A second earthquake hit Southern California in as many days. It's five times bigger than Thursday's

By Christina Maxouris, Joe Sutton and Sheena Jones, CNN

(CNN) -- A powerful 7.1-magnitude earthquake rocked buildings and cracked foundations in Southern California on Friday night, sending terrified residents sleeping on the streets a day after another temblor hit.

The latest earthquake Friday struck 11 miles northeast of Ridgecrest, according to the US Geological Survey. It was was five times bigger than Thursday's 6.4 -magnitude earthquake, also centered near Ridgecrest, CNN Meteorologist Brandon Miller said.

In Ridgecrest, multiple fires broke out Friday and injuries were reported, according to Kern County spokeswoman Megan Person. The county has activated an emergency operations center, and nearly 2,000 people are without power, officials said.

The San Bernardino County Fire Department said it received multiple reports of damage as well from northwest communities.

"Homes shifted, foundation cracks, retaining walls down," the department said. "One injury (minor) with firefighters treating patient."

It lasted longer than Thursday's earthquake

Bakersfield resident Giovanna Gomez was at home with her family when their house swayed and the water in her pool overflowed. They ran outside.

"It was about a minute long," she said. "Far larger than the one that (happened) yesterday. It was a smooth roll going back and forth."

Bakersfield is in Kern County about 110 miles from Ridgecrest.

Calls for medical help

Donald Castle, who lives in Porterville west of Ridgecrest, said his house shook for nearly 25 seconds.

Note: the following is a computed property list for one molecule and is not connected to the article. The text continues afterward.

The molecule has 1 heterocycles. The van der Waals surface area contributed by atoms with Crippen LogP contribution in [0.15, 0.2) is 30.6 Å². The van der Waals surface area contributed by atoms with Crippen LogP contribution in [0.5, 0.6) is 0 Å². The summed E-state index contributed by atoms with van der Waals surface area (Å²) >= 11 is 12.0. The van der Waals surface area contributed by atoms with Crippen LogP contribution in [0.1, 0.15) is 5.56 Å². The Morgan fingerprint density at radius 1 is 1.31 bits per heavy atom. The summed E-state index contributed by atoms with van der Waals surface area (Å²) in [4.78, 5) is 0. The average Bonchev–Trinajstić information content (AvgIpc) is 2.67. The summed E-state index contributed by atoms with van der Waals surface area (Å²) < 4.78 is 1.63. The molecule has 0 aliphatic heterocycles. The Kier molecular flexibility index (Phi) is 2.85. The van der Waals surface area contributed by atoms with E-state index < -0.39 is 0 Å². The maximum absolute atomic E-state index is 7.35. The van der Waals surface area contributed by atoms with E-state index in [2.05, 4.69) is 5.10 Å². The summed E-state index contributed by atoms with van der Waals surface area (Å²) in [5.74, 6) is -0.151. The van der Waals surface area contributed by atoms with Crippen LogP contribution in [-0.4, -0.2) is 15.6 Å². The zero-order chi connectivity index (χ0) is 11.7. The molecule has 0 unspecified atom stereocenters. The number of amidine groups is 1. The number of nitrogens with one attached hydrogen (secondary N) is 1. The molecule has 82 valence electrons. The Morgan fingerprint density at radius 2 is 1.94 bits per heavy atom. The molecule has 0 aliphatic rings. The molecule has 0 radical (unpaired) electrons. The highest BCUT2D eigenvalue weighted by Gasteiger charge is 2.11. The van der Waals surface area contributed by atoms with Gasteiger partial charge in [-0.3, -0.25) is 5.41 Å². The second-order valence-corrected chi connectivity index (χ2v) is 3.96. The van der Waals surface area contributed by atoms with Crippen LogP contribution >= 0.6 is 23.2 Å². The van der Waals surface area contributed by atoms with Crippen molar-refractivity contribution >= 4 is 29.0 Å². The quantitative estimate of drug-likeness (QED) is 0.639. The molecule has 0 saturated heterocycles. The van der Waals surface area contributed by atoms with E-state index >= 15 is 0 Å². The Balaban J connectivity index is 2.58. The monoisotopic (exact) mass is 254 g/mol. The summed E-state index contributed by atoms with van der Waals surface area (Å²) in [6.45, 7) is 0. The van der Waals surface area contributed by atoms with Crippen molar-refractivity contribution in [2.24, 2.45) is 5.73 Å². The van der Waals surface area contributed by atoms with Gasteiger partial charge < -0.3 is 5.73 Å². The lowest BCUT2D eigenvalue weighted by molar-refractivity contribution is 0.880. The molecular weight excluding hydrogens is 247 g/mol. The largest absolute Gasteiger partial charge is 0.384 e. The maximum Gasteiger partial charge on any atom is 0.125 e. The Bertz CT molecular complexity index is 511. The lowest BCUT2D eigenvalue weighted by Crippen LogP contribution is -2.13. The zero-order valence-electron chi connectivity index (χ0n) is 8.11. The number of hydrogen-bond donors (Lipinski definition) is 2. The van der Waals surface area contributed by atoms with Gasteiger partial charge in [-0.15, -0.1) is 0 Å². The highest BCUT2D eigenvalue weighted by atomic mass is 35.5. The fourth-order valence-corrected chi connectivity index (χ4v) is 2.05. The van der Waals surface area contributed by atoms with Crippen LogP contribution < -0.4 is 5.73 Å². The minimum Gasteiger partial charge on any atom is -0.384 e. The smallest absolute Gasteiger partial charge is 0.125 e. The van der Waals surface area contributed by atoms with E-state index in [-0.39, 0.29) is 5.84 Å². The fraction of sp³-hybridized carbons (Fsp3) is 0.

"It was more of a shake than what we had on the Fourth. It lasted longer and was more rolling," he said.

While there are no reports of major gas leaks or fatalities, there have been a lot of ambulance calls and medical aid calls for help, Kern County Fire Department Chief David Witt said.

In Los Angeles, about 150 miles away from Ridgecrest, residents felt the earth shake, but there were no reports of serious damage, Mayor Eric Garcetti said.

There were some wires down and localized power outages, the Los Angeles County Fire Department said. It said there was no major infrastructure damage, no deaths and no serious injuries reported.

Shaking felt in Mexico and Las Vegas

The shaking was felt as far as Mexico, according to the USGS.

The NBA Summer League game between the New Orleans Pelicans and the New York Knicks in Las Vegas was postponed Friday following reports of the quake. Scoreboards and speakers near the ceiling of the arena shook when the earthquake hit.

Quakes are part of an ongoing system

CalTech seismologist Lucy Jones said Friday both earthquakes are part of an ongoing sequence, of a "very energetic system."

The latest 7.1-magnitude earthquake was the mainshock, while Thursday's 6.4-magnitude quake was a foreshock, according to Jones.

In addition to being bigger, Miller said it released more than 11 times the amount of energy than the 6.4 one.

Officials are not ruling out the possibilities of more earthquakes. California Gov. Gavin Newsom said he's activated the state emergency operation center to its highest level.

"The state is coordinating mutual aid to local first responders," he tweeted Friday night.

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